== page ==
The distinction that really matters
Throughout the book, the author tackles vital concepts, all in a bid to expound on his idea of the code of life. He talks about mutations where he explains the fact that there are exceptions in the resemblance of children and parents. This difference is a clear sign that genes undergo some kind of change. These changes are referred to as mutations. Erwin Schrödinger explains that the mutations are inherited as perfectly as the original. He gives different examples to drive his point home.
However, there are some sections of the book that require one re-read in order to comprehend why Erwin Schrödinger would make such a claim. For instance, when he says that a molecule is viewed as a solid = crystal. The reason for this is that the forces used to unite atoms that make up a molecule are the same as those that unite atoms making up a true solid. He further argues that we draw the permanence of the gene just from this concept of solidity.
As much as most readers might be quick to agree to his arguments, this is a point of view that is sure not to settle well with most biologists. At the time of writing, Erwin Schrödinger believed that atoms are bound together by Heitle-London forces. However, detailed studies have shown that atoms of molecules are linked together via chemical bonding (a chemical reaction).
Reconciling physics and biology
In most cases, physics and biology are often looked at as two completely different disciplines. Whereas biology is the study of living organisms, physics entails the study of matter and laws of nature.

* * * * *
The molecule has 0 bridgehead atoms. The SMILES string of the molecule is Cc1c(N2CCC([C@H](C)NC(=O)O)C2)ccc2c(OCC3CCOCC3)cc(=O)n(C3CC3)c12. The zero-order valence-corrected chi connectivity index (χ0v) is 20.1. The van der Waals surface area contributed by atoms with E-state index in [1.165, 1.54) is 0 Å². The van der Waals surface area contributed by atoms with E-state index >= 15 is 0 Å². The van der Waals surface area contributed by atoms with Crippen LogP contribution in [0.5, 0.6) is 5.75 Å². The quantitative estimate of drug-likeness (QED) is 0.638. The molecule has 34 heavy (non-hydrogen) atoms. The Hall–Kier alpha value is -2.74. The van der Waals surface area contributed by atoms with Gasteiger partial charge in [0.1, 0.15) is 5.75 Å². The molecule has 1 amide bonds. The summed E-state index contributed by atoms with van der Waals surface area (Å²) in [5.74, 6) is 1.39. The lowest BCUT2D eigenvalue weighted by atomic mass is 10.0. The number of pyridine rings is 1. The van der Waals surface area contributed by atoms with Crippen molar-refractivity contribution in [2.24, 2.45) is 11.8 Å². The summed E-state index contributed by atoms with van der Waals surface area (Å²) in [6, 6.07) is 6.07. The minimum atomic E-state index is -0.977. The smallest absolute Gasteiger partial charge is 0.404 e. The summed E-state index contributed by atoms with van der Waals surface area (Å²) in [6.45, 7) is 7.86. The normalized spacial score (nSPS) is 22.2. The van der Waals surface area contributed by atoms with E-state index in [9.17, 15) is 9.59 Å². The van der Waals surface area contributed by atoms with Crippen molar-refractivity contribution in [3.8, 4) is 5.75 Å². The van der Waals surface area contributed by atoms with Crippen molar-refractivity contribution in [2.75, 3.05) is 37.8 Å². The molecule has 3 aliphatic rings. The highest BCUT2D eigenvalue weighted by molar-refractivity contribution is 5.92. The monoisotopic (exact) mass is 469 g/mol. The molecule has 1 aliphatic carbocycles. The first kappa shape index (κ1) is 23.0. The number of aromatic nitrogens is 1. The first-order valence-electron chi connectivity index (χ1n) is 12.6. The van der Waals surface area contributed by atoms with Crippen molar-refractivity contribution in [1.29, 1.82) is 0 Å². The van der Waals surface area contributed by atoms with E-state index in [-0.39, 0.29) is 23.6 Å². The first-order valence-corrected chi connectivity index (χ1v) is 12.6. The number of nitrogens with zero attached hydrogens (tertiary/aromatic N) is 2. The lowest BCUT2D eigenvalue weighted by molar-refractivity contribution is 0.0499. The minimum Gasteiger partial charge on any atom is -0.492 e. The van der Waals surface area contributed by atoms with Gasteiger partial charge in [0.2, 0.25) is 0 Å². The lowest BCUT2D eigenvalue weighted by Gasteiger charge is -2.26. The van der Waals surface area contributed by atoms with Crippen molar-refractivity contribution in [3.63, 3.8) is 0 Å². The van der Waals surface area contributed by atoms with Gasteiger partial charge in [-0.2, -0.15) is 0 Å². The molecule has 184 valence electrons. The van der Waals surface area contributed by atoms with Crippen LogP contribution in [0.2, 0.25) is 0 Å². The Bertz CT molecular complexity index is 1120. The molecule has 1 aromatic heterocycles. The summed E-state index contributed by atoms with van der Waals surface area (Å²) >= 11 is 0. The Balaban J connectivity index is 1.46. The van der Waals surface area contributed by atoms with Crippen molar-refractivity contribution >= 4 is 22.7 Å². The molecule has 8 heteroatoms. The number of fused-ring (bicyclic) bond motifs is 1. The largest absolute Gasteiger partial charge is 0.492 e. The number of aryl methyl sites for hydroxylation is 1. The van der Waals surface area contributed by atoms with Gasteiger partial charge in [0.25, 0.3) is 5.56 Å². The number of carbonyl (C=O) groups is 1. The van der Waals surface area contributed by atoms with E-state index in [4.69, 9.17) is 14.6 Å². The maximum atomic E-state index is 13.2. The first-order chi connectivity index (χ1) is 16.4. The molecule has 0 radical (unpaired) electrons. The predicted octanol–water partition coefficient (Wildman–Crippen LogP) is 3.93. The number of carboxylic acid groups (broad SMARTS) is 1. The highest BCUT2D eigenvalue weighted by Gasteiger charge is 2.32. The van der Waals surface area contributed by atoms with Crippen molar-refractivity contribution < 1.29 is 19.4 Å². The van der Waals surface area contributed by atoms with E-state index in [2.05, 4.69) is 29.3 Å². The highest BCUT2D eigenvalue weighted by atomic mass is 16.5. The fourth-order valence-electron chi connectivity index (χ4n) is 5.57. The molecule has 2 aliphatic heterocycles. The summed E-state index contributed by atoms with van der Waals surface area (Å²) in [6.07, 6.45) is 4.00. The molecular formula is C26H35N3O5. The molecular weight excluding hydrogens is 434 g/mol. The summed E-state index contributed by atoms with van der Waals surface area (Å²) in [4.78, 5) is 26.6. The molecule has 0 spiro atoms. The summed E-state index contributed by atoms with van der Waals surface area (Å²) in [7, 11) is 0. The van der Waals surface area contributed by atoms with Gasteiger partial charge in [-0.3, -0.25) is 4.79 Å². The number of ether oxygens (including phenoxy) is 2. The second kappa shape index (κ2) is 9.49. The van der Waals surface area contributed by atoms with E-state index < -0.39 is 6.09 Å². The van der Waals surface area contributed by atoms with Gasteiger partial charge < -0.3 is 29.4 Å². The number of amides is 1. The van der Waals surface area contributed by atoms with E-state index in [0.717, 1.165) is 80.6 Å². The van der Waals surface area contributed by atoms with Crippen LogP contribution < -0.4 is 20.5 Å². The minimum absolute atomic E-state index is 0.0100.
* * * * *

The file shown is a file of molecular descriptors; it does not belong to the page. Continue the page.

What many do not know is that the two disciplines are more related than you can imagine. Who would have thought that a physicist like Erwin Schrödinger would present ideas revolutionary to the field of biology? Even though a bigger percentage of his works had revolved around physics, his lectures on the code of life got biologists into thinking and even embraced the idea of DNA. His choice of terminologies may have been metaphorical to some, but it got biologists thinking about something they had no real understanding of.
In 1944, biologist Oswald Avery published a paper demonstrating the existence of DNA as the genetic material. However, this paper did not immediately get scholars and reviewers talking about a code-script in DNA as expected. Part of the reason Avery’s work failed to spark excitement was the line of thought that DNA was a boring molecule with a repetitive structure. Schrödinger’s work clearly showed that it was not true. Erwin Chargaff’s entry into the picture, inspired by Avery, presented the letters A, T, C, and Gas, the base of a DNA molecule. The combination of these letters differed from one species to another, suggesting that DNA is actually more exciting, something Erwin Schrödinger had tried to explain in his publications.
We cannot afford to isolate biology from physics. When the two fields are combined, it presents an opportunity to learn more about biological systems at an atomic or molecular level. When biological questions are viewed from the quantitative perspective, a scientist is able to understand patterns taking place in living organisms. Physics is the base of biology. Living organisms are a part of the universe which comprises of space, time, matter, and energy. Without these, the organisms would not exist.
There are different life forms on the planet Earth, making it interesting to discuss this topic. Carbon-based studies reveal that life existed on Earth for 3.5 billion years. With such facts, one is left wondering whether or not extraterrestrial life exists as well. However, that wasn’t the focus of Erwin Schrödinger in his book – What is Life?
The physicist provided a deeply-thought discussion on life as though he was a biologist himself. He became a bridge between physics and biology. It is not surprising that after reading this book, many physicists took their time to understand the science of living.
This book is not just for scientists. Even though it requires you to concentrate a little bit harder to stay on track, it has important life-changing arguments. The author’s brilliance at striking a balance among the fields of science (Biology, Physics, and Chemistry) is intriguing.